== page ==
by Mathilde Kschessinka (Author).
There have been wonderful books about dancing, and superbly evocative ones about old Russia: but here the two themes are fascinatingly wedded.
For these are the memoirs of the prima ballerina assoluta of the imperial Russian ballet, Mathilde Kschessinska (the Princess Romanovsky-Krassinsky), with whom, at her first appearance, the Tsarevitch Nicholas fell in love.
As a dancer she had few rivals: apart from her marvellous technique she had a star personality, and was adored by the public. At the height of her fame she appeared in London with Diaghilev’s company and danced with Nijinsky: she preferred, however, to dance in Russia, and for twenty years she was the adored darling of the great world of Petersburg. After the Revolution, when she was living as an emigre in the South of France, Diaghilev begged her to dance for him in his new Paris season, but to no avail. Kschessinska’s memoirs fall roughly into three parts: the glittering fairy-story of her life as prima ballerina in Russia; her flight during the Revolution; and the era in which she established herself as a teacher of the highest rank. It is an extraordinary self-revelation of a great dancer and an utterly human person.
Dancing in Petersburg: The Memoirs of Mathilde Kschessinka
- by Mathilde Kschessinka (Author)
- Paperback: 272 pages
- Publisher: Dance Books Ltd. (March 29, 2005)
- Language: English
- ISBN-10: 1852731052
- ISBN-13: 978-1852731052
- Product Dimensions: 0.8 x 5.5 x 8.5 inches
«The memoirs of this legendary ballerina span the 1870’s to the 1950’s. Kschessinka met Tchaikovsky in 1893, she was mistress of Tsarevich Nicholas, later Nicholas II, she worked with Diaghilev. She was a celebrated ballerina in her own time, and led a life of supreme luxury, villas conveniently supplied by her lovers, all Grand Dukes. Her collection of jewels was admired by her friend, Anna Pavlova. Although forced to give up her first love, Nicholas, when he made a dynastic marriage, she recounts that he always looked after her interests. Whenever she was denied a part due to the machinations of her enemies, she had only to send the Tsar a message, and she was reinstated. How lovely a life! She became mistress of another Grand Duke several years her junior and bore his son out of wedlock in 1902. They were only able to marry after the Revolution, with the permission of the head of the Imperial Family in exile. A marriage between a member of the Imperial Family and a ballerina would of course have been unthinkable in pre-Revolutionary Russia. In the Revolution, she lost her villas, dachas, golden cups, luxurious furnishings and exquisite gowns, but she and her family escaped with their lives. No small accomplishment. This is a fascinating life of a remarkable woman and ballerina. It quite surpasses the memoirs of any ballerina of our own time, because of its vivid depiction of a bygone age. Dancing in Petersburg is a box seat on history, not just ballet history.» By Eileen Pollock on November 30, 2010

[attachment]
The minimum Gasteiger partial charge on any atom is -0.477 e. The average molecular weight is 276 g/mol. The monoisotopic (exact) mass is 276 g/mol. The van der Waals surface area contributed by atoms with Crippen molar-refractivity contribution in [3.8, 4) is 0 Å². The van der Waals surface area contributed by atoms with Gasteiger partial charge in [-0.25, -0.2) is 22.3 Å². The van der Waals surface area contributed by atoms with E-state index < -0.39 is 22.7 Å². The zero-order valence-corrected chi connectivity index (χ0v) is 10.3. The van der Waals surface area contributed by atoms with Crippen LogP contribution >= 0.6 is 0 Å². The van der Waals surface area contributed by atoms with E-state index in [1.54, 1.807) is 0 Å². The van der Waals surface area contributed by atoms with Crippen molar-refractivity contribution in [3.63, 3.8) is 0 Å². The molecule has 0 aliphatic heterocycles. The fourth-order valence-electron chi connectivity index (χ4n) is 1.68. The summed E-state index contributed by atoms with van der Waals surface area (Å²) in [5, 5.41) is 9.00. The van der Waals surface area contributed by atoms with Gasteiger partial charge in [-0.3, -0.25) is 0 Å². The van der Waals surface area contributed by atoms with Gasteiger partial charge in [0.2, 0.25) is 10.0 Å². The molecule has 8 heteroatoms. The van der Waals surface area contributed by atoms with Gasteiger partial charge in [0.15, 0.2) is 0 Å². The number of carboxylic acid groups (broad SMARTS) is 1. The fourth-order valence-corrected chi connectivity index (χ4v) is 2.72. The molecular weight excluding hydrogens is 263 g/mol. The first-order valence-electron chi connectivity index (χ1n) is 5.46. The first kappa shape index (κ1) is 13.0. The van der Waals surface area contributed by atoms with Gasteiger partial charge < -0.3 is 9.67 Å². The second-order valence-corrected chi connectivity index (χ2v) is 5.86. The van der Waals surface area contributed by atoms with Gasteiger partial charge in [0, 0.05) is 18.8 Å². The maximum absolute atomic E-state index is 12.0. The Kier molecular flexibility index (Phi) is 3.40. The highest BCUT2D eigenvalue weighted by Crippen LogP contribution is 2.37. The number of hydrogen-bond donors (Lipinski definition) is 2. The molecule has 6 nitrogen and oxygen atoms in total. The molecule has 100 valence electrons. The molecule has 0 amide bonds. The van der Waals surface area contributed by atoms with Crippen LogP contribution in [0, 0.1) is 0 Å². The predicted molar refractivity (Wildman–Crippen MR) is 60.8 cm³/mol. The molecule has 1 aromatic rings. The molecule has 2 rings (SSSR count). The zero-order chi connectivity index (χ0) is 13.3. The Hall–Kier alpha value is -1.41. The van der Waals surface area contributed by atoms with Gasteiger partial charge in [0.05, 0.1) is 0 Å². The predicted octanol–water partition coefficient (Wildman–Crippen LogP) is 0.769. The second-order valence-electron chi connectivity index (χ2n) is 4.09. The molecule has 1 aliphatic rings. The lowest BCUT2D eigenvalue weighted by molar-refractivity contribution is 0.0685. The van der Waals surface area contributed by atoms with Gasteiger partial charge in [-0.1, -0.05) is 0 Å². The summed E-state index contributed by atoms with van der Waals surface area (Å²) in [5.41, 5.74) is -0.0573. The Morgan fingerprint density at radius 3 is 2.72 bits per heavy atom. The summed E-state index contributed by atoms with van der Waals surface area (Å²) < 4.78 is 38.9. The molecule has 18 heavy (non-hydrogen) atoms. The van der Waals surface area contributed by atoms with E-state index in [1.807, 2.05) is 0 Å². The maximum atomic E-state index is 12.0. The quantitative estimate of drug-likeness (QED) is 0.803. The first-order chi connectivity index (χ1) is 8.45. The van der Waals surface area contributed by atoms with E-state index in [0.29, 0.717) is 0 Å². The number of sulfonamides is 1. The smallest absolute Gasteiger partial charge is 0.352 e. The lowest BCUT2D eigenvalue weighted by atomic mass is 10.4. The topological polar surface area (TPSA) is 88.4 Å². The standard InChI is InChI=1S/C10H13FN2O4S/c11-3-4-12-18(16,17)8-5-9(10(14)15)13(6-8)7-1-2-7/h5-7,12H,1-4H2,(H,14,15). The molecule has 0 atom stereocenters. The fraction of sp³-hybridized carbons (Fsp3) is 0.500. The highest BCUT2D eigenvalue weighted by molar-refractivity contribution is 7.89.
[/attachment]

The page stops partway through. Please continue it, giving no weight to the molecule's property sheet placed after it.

«This is an interesting book and worth reading if you are interested in the late history of Imperial Russia, but I have to say that the author comes off as a bit of a self-observed hell on wheels, particularly if you read between the lines. Though she was probably an excellent dancer, however it was what she did off the dance stage that brought Kschessinskaya all manner of wealth and fame. After first becoming the mistress of the uncrowned and unmarried Nicholas II, she later moved on to two of his cousins at the same time. These three relationships gave Kschessinskaya leverage that made her a positive horror to all segments of the Russian cultural establishment. Never once, when something occurred that displeased her, would Kschessinskaya shrink from seeking intervention from on high. It did not matter if this difficulty was a role in a ballet or a son that needed legitimizing. The memoirs details Kschessinskaya’s various performances, all of which were successes unparalleled. She is not nearly so kind to her colleagues, who as she notes again and again, fail to meet the mark. Pity the revolution came along to spoil everything. The main cause of the revolution, if one reads this book, was that people sought to loot Kschessinskaya’s tastefully decorated mansion, which had so many nice things in it, she could not afford to display them all (would that we all had that problem). It was so nice that no less a figure than Lenin insisted on using it as his headquarters. The revolution forced Kschessinskaya to make some hard choices, first she opted to marry Grand Duke Andrei (who may have been the father of her son) after Grand Duke Sergei was shot. Next to flee to the south of Frances where she had a home one of her lovers had given her. Despite pleading poverty at every page in this book after the revolution, she still appears to have made off with sufficient jewelry from admirers (the wages of sin) to fund a life at the gambling tables of Monte Carlo. When that ran out, she opened a ballet school in Paris of course and trained some of the most famous names in ballet of the mid-20th century. Kschessinskaya managed in the end to support her Romanov husband who previously had supported her. Never one to do things by half measures, she lived to be 99 years old.» By M. A Newman VINE VOICE on May 16, 2015